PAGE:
A drawback of condensation in one of the two aforesaid embodiments of a high-pressure condenser is that the liquid residence time in the tubes is short. Because of this short residence time, hardly any urea is formed in condensers according to the two aforesaid embodiments.
A third type of condenser is a so-called submerged condenser. A submerged condenser is described in for example EP-155735-A1. In a submerged condenser the gas mixture to be condensed is passed through the shell side of a shell-and-tube heat exchanger, through which shell side may also be passed a dilute carbamate solution originating from for example the high-pressure scrubber. The heat of solution and condensation released here is removed with the aid of a medium, for example water, flowing through the tubes, which is converted into steam A.
In a urea plant, the high-pressure scrubber scrubs out of the inert stream the raw materials that are not converted in the reaction, which materials leave
the reactor through the top along with inert gases. Next the inert stream is vented. Scrubbing is effected with the aid of a dilute carbamate stream which forms in the urea recovery section.
The submerged condenser may be placed in horizontal or vertical position. It is however particularly advantageous for condensation to be effected in a horizontal submerged condenser (also known as a pool condenser; see for example Nitrogen No. 222, July-August 1996, pages 29-31) in that, in comparison with other condenser designs, the liquid as a rule has a significantly longer residence time in the pool condenser. As a result, besides a carbamate solution, extra urea is formed in the pool condenser. This urea is returned to the urea reactor along with the carbamate solution.
A particular embodiment of a submerged condenser is a pool reactor. Such a reactor comprises a horizontal condensation zone and heat exchanger that are designed as a submerged condenser. A proportion of the gas mixture to be condensed is passed through the shell side of a shell-and-tube heat exchanger, through which shell side the ammonia and a dilute carbamate solution are also passed, with the heat of solution and condensation being removed with the aid of a medium, usually water, which is converted into steam A.
A pool reactor has the advantage that the heat exchanger/condenser is integrated in the reactor, allowing a urea plant to be built at lower capital investment. A pool reactor is described in further detail in US-5,767,313. The condensation zone in the pool reactor has essentially the same advantages as a submerged condenser. In this condensation zone, too, urea formation takes place to a significant extent already in the condensation section, resulting in improved heat transfer as a result of which it is possible to produce in the condensation zone a steam A having such a pressure and temperature that it can be utilized in the medium-pressure decomposition.
Steam A has a temperature of 150-175°C, preferably of 160-170°C. The steam A has a pressure of 0.3-1 MPa, preferably 0.4-0.8 MPa and most preferably 0.6-0.8 MPa.
The application of a submerged condenser, a pool condenser or a pool reactor is possible in a new urea plant that employs thermal stripping. It is however also well possible in an existing urea plant employing thermal stripping to replace the existing condenser with a submerged condenser. This can take place during a regular maintenance shut-down of the plant. The existing condenser can also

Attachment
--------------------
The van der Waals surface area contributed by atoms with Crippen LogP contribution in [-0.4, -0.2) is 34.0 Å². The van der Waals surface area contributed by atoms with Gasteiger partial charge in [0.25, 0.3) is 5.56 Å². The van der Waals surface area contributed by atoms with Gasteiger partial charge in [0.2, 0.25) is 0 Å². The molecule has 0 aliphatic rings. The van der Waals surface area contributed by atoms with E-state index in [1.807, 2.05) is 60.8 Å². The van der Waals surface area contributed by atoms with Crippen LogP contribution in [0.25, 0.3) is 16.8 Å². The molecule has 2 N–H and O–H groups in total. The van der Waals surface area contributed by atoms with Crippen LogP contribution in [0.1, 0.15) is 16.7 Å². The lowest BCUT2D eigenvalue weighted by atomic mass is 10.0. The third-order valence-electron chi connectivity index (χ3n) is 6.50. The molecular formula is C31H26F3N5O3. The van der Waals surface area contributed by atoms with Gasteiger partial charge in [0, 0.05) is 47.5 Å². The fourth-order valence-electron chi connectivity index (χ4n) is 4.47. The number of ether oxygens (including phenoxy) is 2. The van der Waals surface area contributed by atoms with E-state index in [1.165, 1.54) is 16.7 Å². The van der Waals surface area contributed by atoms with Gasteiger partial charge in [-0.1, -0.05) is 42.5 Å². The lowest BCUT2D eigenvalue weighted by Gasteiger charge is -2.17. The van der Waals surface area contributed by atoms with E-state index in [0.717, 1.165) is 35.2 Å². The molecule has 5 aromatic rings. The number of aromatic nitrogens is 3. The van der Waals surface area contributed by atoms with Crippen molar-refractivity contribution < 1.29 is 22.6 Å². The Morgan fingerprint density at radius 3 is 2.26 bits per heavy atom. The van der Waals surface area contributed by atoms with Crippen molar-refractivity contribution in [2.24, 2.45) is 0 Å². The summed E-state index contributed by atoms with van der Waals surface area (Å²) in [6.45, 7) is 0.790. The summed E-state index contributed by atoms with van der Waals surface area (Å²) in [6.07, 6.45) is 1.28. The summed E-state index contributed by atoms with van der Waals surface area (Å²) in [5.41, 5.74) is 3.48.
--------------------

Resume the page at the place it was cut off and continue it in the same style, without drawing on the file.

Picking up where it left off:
be replaced with a pool condenser. It is also possible in an existing urea plant to replace both the reactor and the condenser with a pool reactor.
An example of a urea stripping process is the process as described in GB-1.542.371.
In the urea stripping process as described in GB-1.542.371 high-pressure stripping of the urea synthesis solution is effected with the aid of steam having a pressure of 26 atm (2,6 MPa) and a temperature of 225°C. This steam is used in the medium-pressure decomposition. In this stripping process, the steam produced by the high-pressure condenser is not suitable for use in the medium-pressure decomposition, because this steam has a pressure of only 0.45 MPa and a temperature of 147°C. Medium-pressure decomposition is effected at a pressure of approx. 1.8 MPa and a temperature of approx. 155°C.
If in the aforesaid process a submerged condenser is applied, steam A can be produced with a temperature of 160-170°C and a pressure of 0.6-0.8 MPa. This steam A is suitable for use in the medium-pressure decomposition at a pressure of 1.8 MPa and a temperature of 155°C.
Process for the preparation of urea from carbon dioxide and ammonia by means of a urea stripping process comprising a higli-pressure condenser and a liigh-pressure stripper, wliereby a urea synthesis solution Is formed and wherein the steam condensate that forms during high-pressure stripping of the urea synthesis solution is utilized for medium-pressure decomposition of the ammonium carbamate in the urea synthesis solution, characterized in that a combination of the steam condensate and steam A, which forms in the high-pressure condenser, Is used for medium-pressure decomposition, with the high-pressure condenser being a submerged condenser. Process according to Claim 1, characterized In that a pool condenser is used as submerged condenser.
Process according to either of Claims 1-2, characterized In that only steam A Is used for medium-pressure decomposition. Process according to Claim 1, characterized in that high-pressure condensation Is effected in a pool reactor.
Process according to any one of Claims 1-4, characterized in that steam A has a temperature of 160-170°C.
Process according to any one of Claims 1-5, characterized In that steam A has a pressure of 0.6-0.8 MPa.
Process for improving a urea plant comprising a thermal stripping process and a condenser, characterized in that the existing condenser is replaced with a submerged condenser.
Process according to Claim 7, characterized in that the submerged condenser Is a pool condenser.
Process for improving a urea plant comprising a thermal stripping process, a condenser and a urea reactor, characterized in that the existing condenser and the existing urea reactor are replaced with a pool reactor. Urea plant comprising a thermal stripping process, characterized that the urea plant contains a submerged condenser.
Urea plant according to Claim 10, characterized in that the submerged condenser Is a pool condenser.
Urea plant comprising a thermal stripping process, characterized In that the urea plant contains a pool reactor.
13. A process for the preparation of urea from carbon dioxide and ammonia substantially as herein described with reference to the accompanying drawings.
|Indian Patent Application Number||1632/CHENP/2004|
|PG Journal Number||2/2010|
|Date of Filing||23-Jul-2004|
|Name of Patentee||DSM IP ASSETS B.V.|
|Applicant Address||Het Overloon 1, NL-6411 TE Heerlen.|
|PCT International Classification Number||C07C273/04|
|PCT International Application Number||PCT/NL2002/000874|
|PCT International Filing date||2002-12-30|